Altera’s Max II Z product in the low-cost CPLD line offers the lowest dynamic power and static power in the industry that is catered for the portable applications. On the high end of the spectrum, with Stratix IV GX, for example, with the advanced 40nm process node, Altera utilizes the ‘Strained Silicon’ technology, lower core voltage of 0.9V, triple gate oxide, as well as low-K inter-metal dielectric material low power transceiver designs.

“In terms of design, we put in extra effort in lowering the overall power consumption in the transceivers as well as optimized DDR memory interfaces,” she notes.

Coupled with programmable power technology, which allows customers to use high performance (hence, high power consumption) circuitry for design along the critical path, while either using low-power circuit on other parts of the design or turning the logic blocks completely off while not in use, all process and design innovations work together toward one common goal of lowering the overall power consumption in the customer design.

Lo says: “In customer productivity improvement, we’ve invested in the feature sets in our design software, Quartus II, to enable team-based designs, incremental compilation, as well as faster compilation time compared to the other competing software. We also have a wide suite of IPs in a multitude of applications and technologies, such as our Nios embedded processors, the many memory interfaces and peripherals. Combining all of those with our SOPCBuilder tool also enables customers to integrate system designs with very much reduced time and effort.”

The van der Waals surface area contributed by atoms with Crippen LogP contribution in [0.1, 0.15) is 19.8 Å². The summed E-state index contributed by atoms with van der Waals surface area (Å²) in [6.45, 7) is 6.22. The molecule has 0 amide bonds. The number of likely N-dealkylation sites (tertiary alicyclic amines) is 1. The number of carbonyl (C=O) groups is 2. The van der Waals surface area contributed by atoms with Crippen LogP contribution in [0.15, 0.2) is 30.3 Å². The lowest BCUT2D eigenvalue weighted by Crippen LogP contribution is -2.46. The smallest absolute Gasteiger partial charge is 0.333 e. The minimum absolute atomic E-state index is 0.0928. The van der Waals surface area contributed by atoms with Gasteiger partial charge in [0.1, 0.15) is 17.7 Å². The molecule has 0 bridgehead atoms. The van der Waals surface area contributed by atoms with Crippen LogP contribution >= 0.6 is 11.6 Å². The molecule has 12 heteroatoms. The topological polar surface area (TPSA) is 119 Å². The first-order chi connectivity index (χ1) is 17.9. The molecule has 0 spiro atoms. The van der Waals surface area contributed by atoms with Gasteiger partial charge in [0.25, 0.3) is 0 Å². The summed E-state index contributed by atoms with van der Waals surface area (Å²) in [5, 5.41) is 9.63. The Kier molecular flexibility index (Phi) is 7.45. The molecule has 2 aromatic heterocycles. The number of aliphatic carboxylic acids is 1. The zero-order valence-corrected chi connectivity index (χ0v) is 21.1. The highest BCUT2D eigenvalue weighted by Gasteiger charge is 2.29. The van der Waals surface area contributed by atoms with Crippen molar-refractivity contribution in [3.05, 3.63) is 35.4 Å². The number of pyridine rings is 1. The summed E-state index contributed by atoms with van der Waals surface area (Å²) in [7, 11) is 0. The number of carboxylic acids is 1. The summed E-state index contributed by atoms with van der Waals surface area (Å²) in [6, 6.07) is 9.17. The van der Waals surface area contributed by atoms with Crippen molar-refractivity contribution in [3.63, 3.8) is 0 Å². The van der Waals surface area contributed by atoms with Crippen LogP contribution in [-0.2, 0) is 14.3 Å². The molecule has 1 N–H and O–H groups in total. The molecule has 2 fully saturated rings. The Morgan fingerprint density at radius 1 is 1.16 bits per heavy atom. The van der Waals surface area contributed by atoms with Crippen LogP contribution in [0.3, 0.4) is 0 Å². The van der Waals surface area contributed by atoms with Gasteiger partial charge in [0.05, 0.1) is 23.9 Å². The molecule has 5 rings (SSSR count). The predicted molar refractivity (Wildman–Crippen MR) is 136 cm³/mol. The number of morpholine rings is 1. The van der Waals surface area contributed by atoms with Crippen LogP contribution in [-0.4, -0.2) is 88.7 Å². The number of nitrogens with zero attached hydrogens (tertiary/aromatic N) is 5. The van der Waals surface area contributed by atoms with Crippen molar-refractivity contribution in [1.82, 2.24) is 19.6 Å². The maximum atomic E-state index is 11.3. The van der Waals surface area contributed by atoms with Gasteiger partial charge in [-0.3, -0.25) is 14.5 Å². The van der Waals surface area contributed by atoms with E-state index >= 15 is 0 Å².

There have also been some talks lately about FPGA design starts being quite flat over the last couple of years.

Altera sees a lot of new market applications for FPGAs, apart from the traditional communications market. Out of the many market segments that it participates in, the company feels that communications, military and industrial segments will be in better situation than others in the next couple of years. Needless to say, Altera will continue to focus on these segments.

Tackling complexity
Tackling complexity is a major focus area for projecting FPGAs as a growth segment for 2009.

Lo says: that as with other previous downturns, the industry may go through its reformation, which may inevitably involve some weaker companies to either go out of business due to deteriorating business environment or get acquired by stronger companies. Altera is very confident that programmable logic, with its highly flexibility, versatile application, will have a good market position in 2009.

The Hardcopy ASIC is said to have been Altera’s major differentiator from the other PLD/FPGA vendors.

“We are the only company having both an FPGA vehicle to enable fast time-to-market and simultaneously possessing the seamless migration platform to low-cost production support using Hardcopy ASIC. With the industry trend of fewer and fewer ASIC starts due to the high NRE costs and high justifying volume, there will also be less investment in the ASSP front given the contracting demand. We see Hardcopy as a major competitive edge that will us bring to a different rank in the industry,” she notes.

Indeed, it is good to see companies thinking very hard about tackling a difficult 2009! There’s lot of fight left, and it’s not that semiconductor companies haven’t faced downturns earlier. Keep the faith and allow these folks to come up tops again!